U.S. venture capital firms are lining up for a piece of the digital currency market but some of the hot tech startups don’t need their money. Chris Dignam reports.
(Reuters) – In Silicon Valley, venture capitalists traditionally have controlled the destinies of tech startups, as they are virtually the only source of funding. But the burgeoning digital currency market is flipping the venture capital model on its head, as new tech companies are minting their own money with so-called initial coin offerings.
Reuters Correspondent Gertrude Chavez explains.
GERTRUDE CHAVEZ, CORRESPONDENT, REUTERS,
“Initial coin offerings have been a big trend for the last year and a half in the blockchain space. Blockchain is the underlying technology for Bitcoin, the original digital currency. And these companies in the blockchain space have been raising cash through creating their own tokens, or coins, and selling them to them public like an initial public offering. And they’re raising tons of cash, about $1.1 billion in 2017, so that’s more than ten times for the whole of 2016.”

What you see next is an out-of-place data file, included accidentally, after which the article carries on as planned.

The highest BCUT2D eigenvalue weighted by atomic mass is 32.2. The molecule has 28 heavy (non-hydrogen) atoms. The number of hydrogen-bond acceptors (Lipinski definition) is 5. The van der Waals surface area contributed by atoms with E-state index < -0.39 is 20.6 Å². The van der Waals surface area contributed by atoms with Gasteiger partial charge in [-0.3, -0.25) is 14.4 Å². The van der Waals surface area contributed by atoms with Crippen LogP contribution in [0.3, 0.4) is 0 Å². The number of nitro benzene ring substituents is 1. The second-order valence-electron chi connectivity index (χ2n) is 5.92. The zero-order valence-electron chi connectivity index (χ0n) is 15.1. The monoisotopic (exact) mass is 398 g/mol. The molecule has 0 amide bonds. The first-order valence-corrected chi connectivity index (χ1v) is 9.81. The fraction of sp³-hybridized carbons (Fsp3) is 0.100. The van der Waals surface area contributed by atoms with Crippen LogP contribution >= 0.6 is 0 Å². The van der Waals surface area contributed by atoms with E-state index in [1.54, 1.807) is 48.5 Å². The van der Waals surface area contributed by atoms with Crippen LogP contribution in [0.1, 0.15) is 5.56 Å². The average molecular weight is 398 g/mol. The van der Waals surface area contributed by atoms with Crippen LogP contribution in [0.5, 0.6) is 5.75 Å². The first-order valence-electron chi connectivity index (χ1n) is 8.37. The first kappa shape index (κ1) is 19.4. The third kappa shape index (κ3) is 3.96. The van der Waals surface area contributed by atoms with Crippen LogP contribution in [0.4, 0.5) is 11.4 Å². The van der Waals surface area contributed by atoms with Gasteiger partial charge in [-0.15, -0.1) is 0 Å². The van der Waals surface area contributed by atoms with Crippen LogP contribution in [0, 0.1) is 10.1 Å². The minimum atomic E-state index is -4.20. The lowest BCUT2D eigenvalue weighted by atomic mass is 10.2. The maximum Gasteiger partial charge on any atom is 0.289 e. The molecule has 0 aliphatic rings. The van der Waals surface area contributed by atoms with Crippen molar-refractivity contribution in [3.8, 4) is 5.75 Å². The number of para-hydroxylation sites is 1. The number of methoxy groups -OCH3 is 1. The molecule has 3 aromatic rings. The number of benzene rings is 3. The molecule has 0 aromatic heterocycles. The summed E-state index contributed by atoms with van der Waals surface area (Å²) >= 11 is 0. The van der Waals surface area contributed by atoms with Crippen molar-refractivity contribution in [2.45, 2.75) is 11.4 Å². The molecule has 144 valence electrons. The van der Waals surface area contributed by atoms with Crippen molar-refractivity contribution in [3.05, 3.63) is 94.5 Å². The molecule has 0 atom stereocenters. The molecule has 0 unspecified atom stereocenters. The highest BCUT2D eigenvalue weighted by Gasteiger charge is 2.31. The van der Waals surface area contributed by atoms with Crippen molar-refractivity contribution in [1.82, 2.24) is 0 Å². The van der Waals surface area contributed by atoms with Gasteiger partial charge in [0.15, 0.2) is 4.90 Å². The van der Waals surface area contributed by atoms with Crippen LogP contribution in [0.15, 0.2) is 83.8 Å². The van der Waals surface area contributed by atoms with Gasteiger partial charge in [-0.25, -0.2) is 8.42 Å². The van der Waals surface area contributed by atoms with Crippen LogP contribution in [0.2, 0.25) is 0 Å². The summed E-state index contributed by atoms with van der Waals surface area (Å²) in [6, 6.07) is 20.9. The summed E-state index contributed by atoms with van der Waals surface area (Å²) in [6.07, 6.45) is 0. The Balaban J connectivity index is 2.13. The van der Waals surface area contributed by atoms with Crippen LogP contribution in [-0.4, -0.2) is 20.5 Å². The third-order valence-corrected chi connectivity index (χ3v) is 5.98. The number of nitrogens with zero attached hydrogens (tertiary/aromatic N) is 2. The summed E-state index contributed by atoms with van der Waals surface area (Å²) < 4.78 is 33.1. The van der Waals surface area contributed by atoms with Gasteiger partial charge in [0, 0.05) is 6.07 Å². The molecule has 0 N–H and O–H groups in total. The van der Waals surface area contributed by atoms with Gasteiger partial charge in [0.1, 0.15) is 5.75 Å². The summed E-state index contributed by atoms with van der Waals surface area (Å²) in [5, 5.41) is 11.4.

Now, VC firms are going to the startups instead of the other way around, hoping to get in on a piece of the action. And since the shoe is on the other foot, some issuers are limiting the size of pre-sale deals, making the venture capitalists scramble like everybody else for the highly sought-after public offers, which can often lead to big returns. But ICOs are not without risks.